BARRY PARKER - FREIGHT FUTURES

BARRY PARKER - FREIGHT FUTURES

PRICES OF OCEAN FREIGHT FUTURES CONTRACTS moved up last week, but the closely watched Julycontract failed to break above an important psychological barrier.

Chart analysts have been watching closely to see whether the July contract would be traded up to the 1150 level, roughly 150 points below the spot Baltic Freight Index. Had the price broken above this so-called resistance level, it would indicate to analysts that sentiment about the summer months was taking on a more positive hue.My impression, shared by a few of the other brokers, is that any rise in the spot market over the next week or so will be little more than a hiccup.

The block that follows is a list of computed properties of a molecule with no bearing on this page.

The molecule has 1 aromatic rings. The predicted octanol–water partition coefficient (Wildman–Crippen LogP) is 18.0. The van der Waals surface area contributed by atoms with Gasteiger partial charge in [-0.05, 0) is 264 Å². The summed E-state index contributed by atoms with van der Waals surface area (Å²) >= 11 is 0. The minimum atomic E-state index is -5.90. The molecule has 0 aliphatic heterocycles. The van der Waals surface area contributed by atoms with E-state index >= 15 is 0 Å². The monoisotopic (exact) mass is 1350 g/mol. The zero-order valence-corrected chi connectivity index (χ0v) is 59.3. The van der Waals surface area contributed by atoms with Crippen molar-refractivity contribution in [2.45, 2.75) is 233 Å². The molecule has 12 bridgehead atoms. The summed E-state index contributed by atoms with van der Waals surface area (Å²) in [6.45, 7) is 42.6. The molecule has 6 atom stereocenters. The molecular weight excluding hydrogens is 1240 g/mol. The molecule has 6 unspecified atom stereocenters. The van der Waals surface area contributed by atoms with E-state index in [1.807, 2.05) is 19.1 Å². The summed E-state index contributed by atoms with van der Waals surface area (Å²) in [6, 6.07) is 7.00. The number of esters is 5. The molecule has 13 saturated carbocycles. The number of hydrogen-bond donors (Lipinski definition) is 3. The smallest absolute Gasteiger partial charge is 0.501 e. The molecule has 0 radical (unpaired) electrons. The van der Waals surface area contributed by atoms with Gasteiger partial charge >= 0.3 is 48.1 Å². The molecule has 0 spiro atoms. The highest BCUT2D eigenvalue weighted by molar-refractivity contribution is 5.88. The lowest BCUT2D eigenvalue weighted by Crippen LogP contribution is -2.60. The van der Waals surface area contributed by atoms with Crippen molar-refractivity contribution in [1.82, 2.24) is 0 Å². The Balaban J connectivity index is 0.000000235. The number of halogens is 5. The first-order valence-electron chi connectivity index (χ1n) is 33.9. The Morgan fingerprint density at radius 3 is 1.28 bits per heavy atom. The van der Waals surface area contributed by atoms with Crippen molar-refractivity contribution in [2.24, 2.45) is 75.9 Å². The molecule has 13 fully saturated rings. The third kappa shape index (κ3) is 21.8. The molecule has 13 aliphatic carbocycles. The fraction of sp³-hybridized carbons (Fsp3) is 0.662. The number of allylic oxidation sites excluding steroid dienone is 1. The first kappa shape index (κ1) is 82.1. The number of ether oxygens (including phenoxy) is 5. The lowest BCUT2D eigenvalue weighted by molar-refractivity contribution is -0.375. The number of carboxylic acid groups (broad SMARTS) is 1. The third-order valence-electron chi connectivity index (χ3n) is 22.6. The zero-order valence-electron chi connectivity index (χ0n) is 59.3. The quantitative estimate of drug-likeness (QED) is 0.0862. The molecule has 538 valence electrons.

Traders who have tried to use patterns from previous years to trade the market have not had a great deal of success. Traders were quick to sell the market off this year, even before it was clear how low the spot rates would go. Their aim was to move in advance of the crowd action that in 1988 and 1989 caused a spate of maximum daily price declines, known as "limit down," as the summer slumps of those years began.

It is increasingly clear that the smart money this year remained on the sell side of the market, even before the big dip began. Traders who sold futures contracts, known as going short, have since bought some of their contracts back, taking profits, and are now looking carefully for the next set of signals.

CLOSING PRICES AS OF FRIDAY, 5/18/90:

BFI Spot Price: 1311 May 1319 June 1231 July 1130

Oct. 1225 Jan. 1253 April 1265